Another [idea] is to examine whether the “sons of Iraq” model might be applicable to Somalia. Piracy flourishes because it is successful in bringing in income. Pirates perform a Somali version of trickle-down economics because ransoms that are paid for hijacked ships provide an income stream not only in terms of donations to clans and religious leaders, but also supporting the entire infrastructure for piracy, down to paying the families of those who guard, feed and house captured sailors. If clans, however, could be paid (in cash and services) for serving as “coast guard auxiliaries”—with a clear understanding that payments would continue only if there was a corresponding drop in the number of pirate attacks—this might help to undermine the economic rationale for piracy.
The second idea is a broader policy question that I believe needs to be asked and answered at the Senate hearing John Kerry will hold. The global coast guard generally sucks where it exists in the 3rd world, and in the case of Somalia it doesn't exist. One question that the Obama administration needs to ask is whether the United States, with the international community, will spend money and help stand up a regional Coast Guard in those seas to fight Somali piracy. This means building capacity and committing to a long term partnership providing cooperative training and equipment for Kenya, Yemen, Djibouti, and potentially even the government of Somalia, or even to the level of the autonomous regions of Somalia.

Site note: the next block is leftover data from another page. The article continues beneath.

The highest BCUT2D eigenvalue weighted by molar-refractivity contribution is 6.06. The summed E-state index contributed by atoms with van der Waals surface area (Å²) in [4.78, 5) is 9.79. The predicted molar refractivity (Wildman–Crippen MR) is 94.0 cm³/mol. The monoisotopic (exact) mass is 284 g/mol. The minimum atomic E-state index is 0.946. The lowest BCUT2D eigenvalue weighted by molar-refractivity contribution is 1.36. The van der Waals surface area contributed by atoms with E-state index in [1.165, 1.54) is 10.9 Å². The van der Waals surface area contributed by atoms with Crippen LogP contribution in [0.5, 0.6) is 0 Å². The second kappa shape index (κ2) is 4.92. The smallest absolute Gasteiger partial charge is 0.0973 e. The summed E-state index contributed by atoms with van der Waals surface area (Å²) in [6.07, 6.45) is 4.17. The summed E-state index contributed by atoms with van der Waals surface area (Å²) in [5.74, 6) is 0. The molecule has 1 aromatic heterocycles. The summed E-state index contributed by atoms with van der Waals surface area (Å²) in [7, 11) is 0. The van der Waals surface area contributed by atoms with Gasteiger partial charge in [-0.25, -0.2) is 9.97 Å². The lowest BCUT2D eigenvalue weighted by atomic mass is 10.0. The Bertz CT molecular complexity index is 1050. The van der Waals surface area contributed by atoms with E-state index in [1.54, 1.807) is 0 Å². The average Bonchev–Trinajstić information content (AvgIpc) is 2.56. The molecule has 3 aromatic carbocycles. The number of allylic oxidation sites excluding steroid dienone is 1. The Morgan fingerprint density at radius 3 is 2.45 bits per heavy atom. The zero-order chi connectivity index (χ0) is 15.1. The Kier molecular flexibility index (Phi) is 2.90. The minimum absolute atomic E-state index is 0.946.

The policy question whether to commit to developing a Coast Guard for regional maritime security would need to be answered before how such a Coast Guard would be created. Professor Gvosdev's idea would be one such option, essentially a "Sons of Somalia" model that in a way, sounds a lot like a 21st century version of a letter of marque, except instead of hiring western private contractors, indigenous security forces would be hired instead. Clearly to be effective a cooperative training role would exist, and potentially the necessity to provide some technologies to help integrate any indigenous Somali Coast Guard into the broader international coalition efforts.
Regardless of how the Maersk Alabama incident turns out, if the naval power fighting Somali piracy does not respond positively to the activity of the last week, maritime insurance rates are going to go up, likely way up. For an industry currently struggling due to global economic conditions, the trickle down effect can have consequences ranging from increasing consumer prices to determining what type of ships China is building in their shipyards next year should orders for commercial vessels slow down due to rising costs of trade at sea.
For its part, the US Navy cannot wait for the politics to change the current policy, the necessity to improve the current pirate fighting strategy exists now. The shipping companies only have the option for escort through the Gulf of Aden, there are no options around the east or southeast of Somalia. Expanding the convoy system to include the southern shipping lanes looks to be an important step that needs immediate attention.